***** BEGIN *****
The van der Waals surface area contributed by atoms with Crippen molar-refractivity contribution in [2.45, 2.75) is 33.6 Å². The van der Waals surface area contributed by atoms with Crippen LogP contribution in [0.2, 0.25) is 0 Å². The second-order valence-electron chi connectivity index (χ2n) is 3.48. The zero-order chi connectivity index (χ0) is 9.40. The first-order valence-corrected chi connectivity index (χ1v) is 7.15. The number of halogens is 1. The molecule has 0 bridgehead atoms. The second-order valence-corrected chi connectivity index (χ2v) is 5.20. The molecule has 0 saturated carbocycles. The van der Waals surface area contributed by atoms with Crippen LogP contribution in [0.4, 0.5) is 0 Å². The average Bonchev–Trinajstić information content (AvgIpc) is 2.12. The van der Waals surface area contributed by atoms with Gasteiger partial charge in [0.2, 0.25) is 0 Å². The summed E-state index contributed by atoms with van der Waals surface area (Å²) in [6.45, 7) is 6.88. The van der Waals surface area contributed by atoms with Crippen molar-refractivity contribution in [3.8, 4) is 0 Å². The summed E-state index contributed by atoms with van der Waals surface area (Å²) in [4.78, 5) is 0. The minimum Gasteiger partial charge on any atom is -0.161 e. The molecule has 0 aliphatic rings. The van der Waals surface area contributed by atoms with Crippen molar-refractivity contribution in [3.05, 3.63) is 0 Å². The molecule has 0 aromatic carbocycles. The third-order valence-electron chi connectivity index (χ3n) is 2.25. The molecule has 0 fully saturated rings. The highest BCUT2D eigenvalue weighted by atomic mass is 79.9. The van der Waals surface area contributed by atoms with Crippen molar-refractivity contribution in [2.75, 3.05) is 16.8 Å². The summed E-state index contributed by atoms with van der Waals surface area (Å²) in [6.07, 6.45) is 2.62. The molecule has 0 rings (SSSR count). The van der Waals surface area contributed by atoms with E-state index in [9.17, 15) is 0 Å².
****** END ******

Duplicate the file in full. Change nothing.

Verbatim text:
The van der Waals surface area contributed by atoms with Crippen molar-refractivity contribution in [2.45, 2.75) is 33.6 Å². The van der Waals surface area contributed by atoms with Crippen LogP contribution in [0.2, 0.25) is 0 Å². The second-order valence-electron chi connectivity index (χ2n) is 3.48. The zero-order chi connectivity index (χ0) is 9.40. The first-order valence-corrected chi connectivity index (χ1v) is 7.15. The number of halogens is 1. The molecule has 0 bridgehead atoms. The second-order valence-corrected chi connectivity index (χ2v) is 5.20. The molecule has 0 saturated carbocycles. The van der Waals surface area contributed by atoms with Crippen LogP contribution in [0.4, 0.5) is 0 Å². The average Bonchev–Trinajstić information content (AvgIpc) is 2.12. The van der Waals surface area contributed by atoms with Gasteiger partial charge in [0.2, 0.25) is 0 Å². The summed E-state index contributed by atoms with van der Waals surface area (Å²) in [6.45, 7) is 6.88. The van der Waals surface area contributed by atoms with Crippen molar-refractivity contribution in [3.8, 4) is 0 Å². The summed E-state index contributed by atoms with van der Waals surface area (Å²) in [4.78, 5) is 0. The minimum Gasteiger partial charge on any atom is -0.161 e. The molecule has 0 aliphatic rings. The van der Waals surface area contributed by atoms with Crippen molar-refractivity contribution in [3.05, 3.63) is 0 Å². The molecule has 0 aromatic carbocycles. The third-order valence-electron chi connectivity index (χ3n) is 2.25. The molecule has 0 fully saturated rings. The highest BCUT2D eigenvalue weighted by atomic mass is 79.9. The van der Waals surface area contributed by atoms with Crippen molar-refractivity contribution in [2.75, 3.05) is 16.8 Å². The summed E-state index contributed by atoms with van der Waals surface area (Å²) in [6.07, 6.45) is 2.62. The molecule has 0 rings (SSSR count). The van der Waals surface area contributed by atoms with E-state index in [9.17, 15) is 0 Å².